Parakrama Samudraya (Sea of Parakrama) built by King Parakramabahu the great, is the largest ancient man-made rainwater reservoir in Sri Lanka while it dominates the western flank of the Polonnaruwa district. The great reservoir spreading over an area of 2,500 hectares and having a capacity of 134 million cubic meters of water is the lifeline to the agricultural district of Polonnaruwa and its surroundings. The ancient city of Polonnaruwa, 122 hectares in extent, spreading out to a distance of 5 km from north to south and 3km from east to west, is also the beneficiary of cooling breezes of the Parakrama Samudraya.
Within proximity of the Parakrama Samudraya are the ruins of the Kings (King Nissanka Malla) Council Chamber on whose pillars are inscribed the status and titles of various officials of the kingdom.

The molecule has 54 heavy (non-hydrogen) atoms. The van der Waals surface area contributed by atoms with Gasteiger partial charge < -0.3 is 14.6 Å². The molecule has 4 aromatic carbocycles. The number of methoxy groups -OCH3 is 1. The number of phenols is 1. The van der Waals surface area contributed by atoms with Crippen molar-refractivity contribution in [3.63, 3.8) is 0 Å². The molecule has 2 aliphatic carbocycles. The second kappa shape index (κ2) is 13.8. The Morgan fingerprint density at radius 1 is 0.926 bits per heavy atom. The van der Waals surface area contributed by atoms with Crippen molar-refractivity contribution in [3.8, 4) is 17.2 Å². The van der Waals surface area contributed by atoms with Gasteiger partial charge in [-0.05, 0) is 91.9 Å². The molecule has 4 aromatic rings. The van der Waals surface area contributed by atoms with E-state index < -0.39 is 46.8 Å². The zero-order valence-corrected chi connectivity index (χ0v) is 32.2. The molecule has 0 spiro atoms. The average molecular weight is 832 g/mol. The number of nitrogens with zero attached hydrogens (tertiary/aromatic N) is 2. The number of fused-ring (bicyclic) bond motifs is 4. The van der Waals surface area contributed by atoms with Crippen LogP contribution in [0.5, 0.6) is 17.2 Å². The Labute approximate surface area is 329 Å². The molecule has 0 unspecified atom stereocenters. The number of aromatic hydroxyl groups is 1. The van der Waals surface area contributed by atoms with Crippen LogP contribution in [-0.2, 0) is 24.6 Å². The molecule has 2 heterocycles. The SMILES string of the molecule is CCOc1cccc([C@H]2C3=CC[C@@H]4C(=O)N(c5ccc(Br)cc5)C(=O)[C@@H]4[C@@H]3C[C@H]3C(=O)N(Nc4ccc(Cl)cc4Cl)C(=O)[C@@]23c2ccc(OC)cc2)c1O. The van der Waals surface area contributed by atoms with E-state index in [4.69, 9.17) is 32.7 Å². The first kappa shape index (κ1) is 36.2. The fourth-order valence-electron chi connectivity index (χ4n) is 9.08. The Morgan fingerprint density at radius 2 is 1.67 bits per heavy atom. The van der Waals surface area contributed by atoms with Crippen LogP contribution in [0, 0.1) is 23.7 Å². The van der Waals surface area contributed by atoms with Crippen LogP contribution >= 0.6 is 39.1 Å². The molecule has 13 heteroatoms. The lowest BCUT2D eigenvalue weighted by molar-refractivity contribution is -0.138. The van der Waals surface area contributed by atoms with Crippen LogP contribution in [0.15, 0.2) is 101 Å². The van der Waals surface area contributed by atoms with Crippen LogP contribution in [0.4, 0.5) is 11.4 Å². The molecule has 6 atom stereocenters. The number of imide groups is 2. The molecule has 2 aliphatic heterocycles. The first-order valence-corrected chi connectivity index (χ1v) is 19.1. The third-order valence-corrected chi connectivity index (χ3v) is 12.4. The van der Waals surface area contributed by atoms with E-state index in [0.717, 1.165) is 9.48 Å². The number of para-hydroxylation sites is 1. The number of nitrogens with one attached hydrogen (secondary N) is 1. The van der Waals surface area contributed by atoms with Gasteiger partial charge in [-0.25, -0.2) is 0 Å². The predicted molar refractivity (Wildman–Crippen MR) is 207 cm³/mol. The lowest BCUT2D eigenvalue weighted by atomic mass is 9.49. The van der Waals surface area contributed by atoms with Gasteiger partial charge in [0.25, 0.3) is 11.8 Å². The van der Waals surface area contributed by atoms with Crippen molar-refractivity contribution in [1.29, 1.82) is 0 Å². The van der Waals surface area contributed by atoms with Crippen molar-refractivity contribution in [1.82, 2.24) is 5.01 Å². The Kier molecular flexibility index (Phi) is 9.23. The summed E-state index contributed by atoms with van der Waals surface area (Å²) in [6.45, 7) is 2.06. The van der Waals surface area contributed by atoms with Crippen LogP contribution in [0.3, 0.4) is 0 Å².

Statue of King Parakramabahu
On the Southern side of the Parakrama Samudraya and South of picturesque lakeside Rest house is another well known Polonnaruwa monument, a striking rock carved statue of a man of noble disposition holding a stack of manuscripts.
The statue has generated speculations and arguments concerning its identification. The archaeologists haven’t arrived at a concrete conclusion. The sculpture that rises at a height of 3.5 m is believed to be that of King Parakramabahu the great. It could also very well be a representation of the sage Pulasti, after whom the city was named Pulastinagara. Pulastinagara (City of Pulasti) is the pali version of the Sinhala name Polonnaruwa.
Palace of King Parakramabahu